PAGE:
President’s Advisory Board Proposing 10 Percent Spending Increase for HBCUs President Bush’s Advisory Board on Historically Black Colleges and Universities was prepared to discuss increasing the federal spending of HBCUs by 10 percent with the president during a visit to the White House last month. However, with the president’s attention increasingly occupied by international security matters, Bush apologized for his lack of time and the group’s meeting was cut short.
“We understood that and appreciated him for coming,” says Dr. Benjamin Payton, advisory board chairman and president of Tuskegee University.
The advisory board, most of whom were in town for the National Historically Black Colleges and Universities Week Conference, had planned to propose to Bush that HBCUs receive 10 percent of each (governmental) department or agency’s total spending to all institutions of higher education. For example, in fiscal year 2001, the Department of Health and Human Services gave $14 billion to institutions of higher education. HBCUs received approximately $230 million.
The 10 percent resolution, Payton says, is an effort to end the pattern of spending discrimination HBCUs have historically and continue to face. “HBCUs have deliberately been underfunded, and in some cases, not funded at all,” Payton says.
Prior to the group’s meeting with Bush, Secretary of Education Dr. Roderick Paige, in addition to representatives from various government agencies, met with the advisory board. Payton presented to Paige the following key points on enhancing the federal spending for HBCUs:
l Each designated federal department or agency should establish one or more dedicated HBCU program(s) that increases the capacity of the institution to meet its academic, faculty development, research and community service mission;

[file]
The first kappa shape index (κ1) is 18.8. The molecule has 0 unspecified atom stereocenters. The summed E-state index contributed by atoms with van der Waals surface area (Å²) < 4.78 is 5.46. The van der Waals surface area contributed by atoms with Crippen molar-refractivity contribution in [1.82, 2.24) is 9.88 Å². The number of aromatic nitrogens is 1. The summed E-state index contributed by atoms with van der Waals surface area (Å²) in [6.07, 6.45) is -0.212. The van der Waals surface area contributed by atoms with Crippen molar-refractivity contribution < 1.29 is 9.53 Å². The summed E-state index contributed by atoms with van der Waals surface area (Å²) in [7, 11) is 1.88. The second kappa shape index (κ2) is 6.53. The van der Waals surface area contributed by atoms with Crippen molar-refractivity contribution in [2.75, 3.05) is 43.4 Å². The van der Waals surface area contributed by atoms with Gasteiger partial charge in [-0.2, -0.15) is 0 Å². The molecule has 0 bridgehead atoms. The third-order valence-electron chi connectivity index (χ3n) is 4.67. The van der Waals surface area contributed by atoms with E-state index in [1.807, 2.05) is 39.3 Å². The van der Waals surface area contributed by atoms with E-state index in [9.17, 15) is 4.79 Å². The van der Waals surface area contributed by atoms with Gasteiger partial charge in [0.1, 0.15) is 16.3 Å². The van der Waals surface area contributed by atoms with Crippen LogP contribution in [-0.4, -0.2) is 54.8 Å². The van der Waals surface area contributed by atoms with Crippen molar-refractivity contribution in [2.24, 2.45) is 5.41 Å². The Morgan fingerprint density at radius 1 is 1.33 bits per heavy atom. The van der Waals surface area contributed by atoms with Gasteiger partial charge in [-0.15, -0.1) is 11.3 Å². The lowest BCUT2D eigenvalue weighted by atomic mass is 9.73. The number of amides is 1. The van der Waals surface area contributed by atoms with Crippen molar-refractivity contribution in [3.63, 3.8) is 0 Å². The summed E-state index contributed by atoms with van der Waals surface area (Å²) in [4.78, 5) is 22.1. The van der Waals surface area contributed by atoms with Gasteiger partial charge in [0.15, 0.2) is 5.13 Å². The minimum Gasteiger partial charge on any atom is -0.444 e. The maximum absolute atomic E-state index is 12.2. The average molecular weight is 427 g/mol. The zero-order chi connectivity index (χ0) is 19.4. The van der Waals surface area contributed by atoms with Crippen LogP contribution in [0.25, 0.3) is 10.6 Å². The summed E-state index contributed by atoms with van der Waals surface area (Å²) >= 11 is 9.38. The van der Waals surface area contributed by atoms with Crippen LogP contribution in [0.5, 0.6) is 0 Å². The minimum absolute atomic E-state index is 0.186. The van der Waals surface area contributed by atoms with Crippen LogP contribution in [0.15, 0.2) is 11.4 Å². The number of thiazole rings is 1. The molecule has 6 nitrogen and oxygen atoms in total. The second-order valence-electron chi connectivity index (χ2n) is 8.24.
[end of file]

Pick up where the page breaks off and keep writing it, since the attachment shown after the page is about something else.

l The president should support several bills pending before the Congress which would strengthen the “capacity building” function within HBCUs and provide needed funds in critical areas; and
l The president and the administration should adopt a longer term goal of providing 10 percent of each department or agency’s spending to all institutions of higher education to the HBCUs.
Payton says they did not submit the report to President Bush at the meeting but plan to do so once it is modified in the upcoming weeks. The advisory board is scheduled to meet at Tuskegee University in Alabama later this fall.
President Bush named the 21-member advisory board earlier this year to strengthen links to the private sector and increase HBCU involvement in federal grants and contracts. Members of the panel were sworn in at a White House ceremony in February. The president established the board through an executive order, calling on Cabinet agencies to identify and carry out activities to improve HBCUs through several means including the designation of a senior official to work with HBCUs and a requirement that federal departments submit an annual plan to improve HBCU linkages.
Sponsored by the U.S. Department of Education and the White House Initiative on Historically Black Colleges and Universities, the HBCU conference was held in Crystal City, Va., Sept. 15-18.
For a complete listing of board members, see Black Issues, March 14. — By Hilary Hurd Anyaso
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